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Title: Type I Collagen and Collagen Mimetics as Angiogenesis Promoting Superpolymers

Abstract

Angiogenesis, the development of blood vessels from the pre-existing vasculature, is a key component of embryogenesis and tissue regeneration. Angiogenesis also drives pathologies such as tumor growth and metastasis, and hemangioma development in newborns. On the other hand, promotion of angiogenesis is needed in tissues with vascular insufficiencies, and in bioengineering, to endow tissue substitutes with appropriate microvasculatures. Therefore, much research has focused on defining mechanisms of angiogenesis, and identifying pro- and anti-angiogenic molecules. Type I collagen, the most abundant protein in humans, potently stimulates angiogenesis in vitro and in vivo. Crucial to its angiogenic activity appears to be ligation and possibly clustering of endothelial cell (EC) surface {alpha}1{beta}1/{alpha}2{beta}1 integrin receptors by the GFPGER502-507 sequence of the collagen fibril. However, additional aspects of collagen structure and function that may modulate its angiogenic properties are discussed. Moreover, type I collagen and fibrin, another angiogenic polymer, share several structural features. These observations suggest strategies for creating 'angiogenic superpolymers', including: modifying type I collagen to influence its biological half-life, immunogenicity, and integrin binding capacity; genetically engineering fibrillar collagens to include additional integrin binding sites or angiogenic determinants, and remove unnecessary or deleterious sequences without compromising fibril integrity; and exploring the suitability of poly(orthomore » ester), PEG-lysine copolymer, tubulin, and cholesteric cuticle as collagen mimetics, and suggesting means of modifying them to display ideal angiogenic properties. The collagenous and collagen mimetic angiogenic superpolymers described here may someday prove useful for many applications in tissue engineering and human medicine.« less

Authors:
; ; ;  [1];  [2];  [2]
  1. (TJU)
  2. (
Publication Date:
Research Org.:
Argonne National Lab. (ANL), Argonne, IL (United States). Advanced Photon Source (APS)
Sponsoring Org.:
USDOE
OSTI Identifier:
1007649
Resource Type:
Journal Article
Resource Relation:
Journal Name: Curr. Pharm. Design; Journal Volume: 13; Journal Issue: 2007
Country of Publication:
United States
Language:
ENGLISH
Subject:
59 BASIC BIOLOGICAL SCIENCES; 60 APPLIED LIFE SCIENCES; ANGIOMAS; BIOLOGICAL HALF-LIFE; BLOOD VESSELS; CAPACITY; COLLAGEN; FIBRIN; IN VITRO; IN VIVO; MEDICINE; NEOPLASMS; PROTEINS; REGENERATION

Citation Formats

Twardowski, T., Fertala, A., Orgel, J.P.R.O., San Antonio, J.D., IIT), and Widener). Type I Collagen and Collagen Mimetics as Angiogenesis Promoting Superpolymers. United States: N. p., 2008. Web.
Twardowski, T., Fertala, A., Orgel, J.P.R.O., San Antonio, J.D., IIT), & Widener). Type I Collagen and Collagen Mimetics as Angiogenesis Promoting Superpolymers. United States.
Twardowski, T., Fertala, A., Orgel, J.P.R.O., San Antonio, J.D., IIT), and Widener). Fri . "Type I Collagen and Collagen Mimetics as Angiogenesis Promoting Superpolymers". United States.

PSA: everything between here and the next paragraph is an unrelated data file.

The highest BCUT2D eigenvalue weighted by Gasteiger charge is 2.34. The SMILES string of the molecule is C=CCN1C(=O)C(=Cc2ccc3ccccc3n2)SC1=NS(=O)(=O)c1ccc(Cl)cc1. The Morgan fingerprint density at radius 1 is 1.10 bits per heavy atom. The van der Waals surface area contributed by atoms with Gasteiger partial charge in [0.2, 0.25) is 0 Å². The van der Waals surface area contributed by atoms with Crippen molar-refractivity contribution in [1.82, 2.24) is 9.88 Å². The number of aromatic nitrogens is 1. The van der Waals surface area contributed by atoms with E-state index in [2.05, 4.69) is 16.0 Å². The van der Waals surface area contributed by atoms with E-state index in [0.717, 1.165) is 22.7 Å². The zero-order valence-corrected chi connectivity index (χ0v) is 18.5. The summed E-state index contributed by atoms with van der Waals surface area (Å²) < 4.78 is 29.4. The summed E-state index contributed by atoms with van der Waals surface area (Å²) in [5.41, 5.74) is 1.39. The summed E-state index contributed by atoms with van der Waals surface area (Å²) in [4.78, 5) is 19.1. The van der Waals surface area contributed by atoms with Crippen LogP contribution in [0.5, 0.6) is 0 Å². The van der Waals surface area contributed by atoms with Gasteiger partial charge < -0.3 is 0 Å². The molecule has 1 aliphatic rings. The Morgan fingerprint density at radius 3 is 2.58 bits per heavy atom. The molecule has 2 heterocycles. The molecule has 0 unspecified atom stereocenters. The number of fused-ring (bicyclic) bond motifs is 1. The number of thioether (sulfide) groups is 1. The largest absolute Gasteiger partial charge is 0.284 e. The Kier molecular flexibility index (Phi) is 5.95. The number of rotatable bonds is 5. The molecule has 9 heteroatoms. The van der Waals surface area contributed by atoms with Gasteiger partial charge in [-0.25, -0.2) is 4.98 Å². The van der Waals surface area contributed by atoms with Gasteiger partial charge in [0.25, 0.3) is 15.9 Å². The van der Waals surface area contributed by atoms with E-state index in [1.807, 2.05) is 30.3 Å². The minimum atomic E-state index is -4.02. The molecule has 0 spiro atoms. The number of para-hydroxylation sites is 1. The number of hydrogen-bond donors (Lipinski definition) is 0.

@article{osti_1007649,
title = {Type I Collagen and Collagen Mimetics as Angiogenesis Promoting Superpolymers},
author = {Twardowski, T. and Fertala, A. and Orgel, J.P.R.O. and San Antonio, J.D. and IIT) and Widener)},
abstractNote = {Angiogenesis, the development of blood vessels from the pre-existing vasculature, is a key component of embryogenesis and tissue regeneration. Angiogenesis also drives pathologies such as tumor growth and metastasis, and hemangioma development in newborns. On the other hand, promotion of angiogenesis is needed in tissues with vascular insufficiencies, and in bioengineering, to endow tissue substitutes with appropriate microvasculatures. Therefore, much research has focused on defining mechanisms of angiogenesis, and identifying pro- and anti-angiogenic molecules. Type I collagen, the most abundant protein in humans, potently stimulates angiogenesis in vitro and in vivo. Crucial to its angiogenic activity appears to be ligation and possibly clustering of endothelial cell (EC) surface {alpha}1{beta}1/{alpha}2{beta}1 integrin receptors by the GFPGER502-507 sequence of the collagen fibril. However, additional aspects of collagen structure and function that may modulate its angiogenic properties are discussed. Moreover, type I collagen and fibrin, another angiogenic polymer, share several structural features. These observations suggest strategies for creating 'angiogenic superpolymers', including: modifying type I collagen to influence its biological half-life, immunogenicity, and integrin binding capacity; genetically engineering fibrillar collagens to include additional integrin binding sites or angiogenic determinants, and remove unnecessary or deleterious sequences without compromising fibril integrity; and exploring the suitability of poly(ortho ester), PEG-lysine copolymer, tubulin, and cholesteric cuticle as collagen mimetics, and suggesting means of modifying them to display ideal angiogenic properties. The collagenous and collagen mimetic angiogenic superpolymers described here may someday prove useful for many applications in tissue engineering and human medicine.},
doi = {},
journal = {Curr. Pharm. Design},
number = 2007,
volume = 13,
place = {United States},
year = {Fri Jul 18 00:00:00 EDT 2008},
month = {Fri Jul 18 00:00:00 EDT 2008}
}